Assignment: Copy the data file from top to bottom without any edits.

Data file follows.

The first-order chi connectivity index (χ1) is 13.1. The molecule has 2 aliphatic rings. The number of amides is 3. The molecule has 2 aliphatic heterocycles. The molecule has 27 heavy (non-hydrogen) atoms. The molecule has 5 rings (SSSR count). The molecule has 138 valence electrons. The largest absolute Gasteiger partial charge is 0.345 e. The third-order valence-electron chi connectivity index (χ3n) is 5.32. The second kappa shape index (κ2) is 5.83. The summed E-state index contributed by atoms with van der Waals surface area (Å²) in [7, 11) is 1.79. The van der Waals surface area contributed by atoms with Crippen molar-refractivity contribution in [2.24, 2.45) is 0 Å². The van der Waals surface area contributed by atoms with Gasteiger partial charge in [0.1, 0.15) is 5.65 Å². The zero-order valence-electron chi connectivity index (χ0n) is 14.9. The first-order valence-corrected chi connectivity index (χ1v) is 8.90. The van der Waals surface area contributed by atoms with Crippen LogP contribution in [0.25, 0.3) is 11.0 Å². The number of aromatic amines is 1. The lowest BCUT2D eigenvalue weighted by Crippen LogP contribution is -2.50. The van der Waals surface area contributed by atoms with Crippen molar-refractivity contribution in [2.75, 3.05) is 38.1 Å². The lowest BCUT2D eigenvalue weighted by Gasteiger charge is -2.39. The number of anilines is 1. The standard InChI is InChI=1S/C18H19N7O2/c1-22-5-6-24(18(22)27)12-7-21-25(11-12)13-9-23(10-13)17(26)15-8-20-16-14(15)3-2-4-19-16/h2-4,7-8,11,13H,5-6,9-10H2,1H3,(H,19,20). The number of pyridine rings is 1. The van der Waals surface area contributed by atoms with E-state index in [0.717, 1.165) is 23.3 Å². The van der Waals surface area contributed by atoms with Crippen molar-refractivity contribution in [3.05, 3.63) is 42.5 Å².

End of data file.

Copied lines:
The first-order chi connectivity index (χ1) is 13.1. The molecule has 2 aliphatic rings. The number of amides is 3. The molecule has 2 aliphatic heterocycles. The molecule has 27 heavy (non-hydrogen) atoms. The molecule has 5 rings (SSSR count). The molecule has 138 valence electrons. The largest absolute Gasteiger partial charge is 0.345 e. The third-order valence-electron chi connectivity index (χ3n) is 5.32. The second kappa shape index (κ2) is 5.83. The summed E-state index contributed by atoms with van der Waals surface area (Å²) in [7, 11) is 1.79. The van der Waals surface area contributed by atoms with Crippen molar-refractivity contribution in [2.24, 2.45) is 0 Å². The van der Waals surface area contributed by atoms with Gasteiger partial charge in [0.1, 0.15) is 5.65 Å². The zero-order valence-electron chi connectivity index (χ0n) is 14.9. The first-order valence-corrected chi connectivity index (χ1v) is 8.90. The van der Waals surface area contributed by atoms with Crippen LogP contribution in [0.25, 0.3) is 11.0 Å². The number of aromatic amines is 1. The lowest BCUT2D eigenvalue weighted by Crippen LogP contribution is -2.50. The van der Waals surface area contributed by atoms with Crippen molar-refractivity contribution in [2.75, 3.05) is 38.1 Å². The lowest BCUT2D eigenvalue weighted by Gasteiger charge is -2.39. The number of anilines is 1. The standard InChI is InChI=1S/C18H19N7O2/c1-22-5-6-24(18(22)27)12-7-21-25(11-12)13-9-23(10-13)17(26)15-8-20-16-14(15)3-2-4-19-16/h2-4,7-8,11,13H,5-6,9-10H2,1H3,(H,19,20). The number of pyridine rings is 1. The van der Waals surface area contributed by atoms with E-state index in [0.717, 1.165) is 23.3 Å². The van der Waals surface area contributed by atoms with Crippen molar-refractivity contribution in [3.05, 3.63) is 42.5 Å².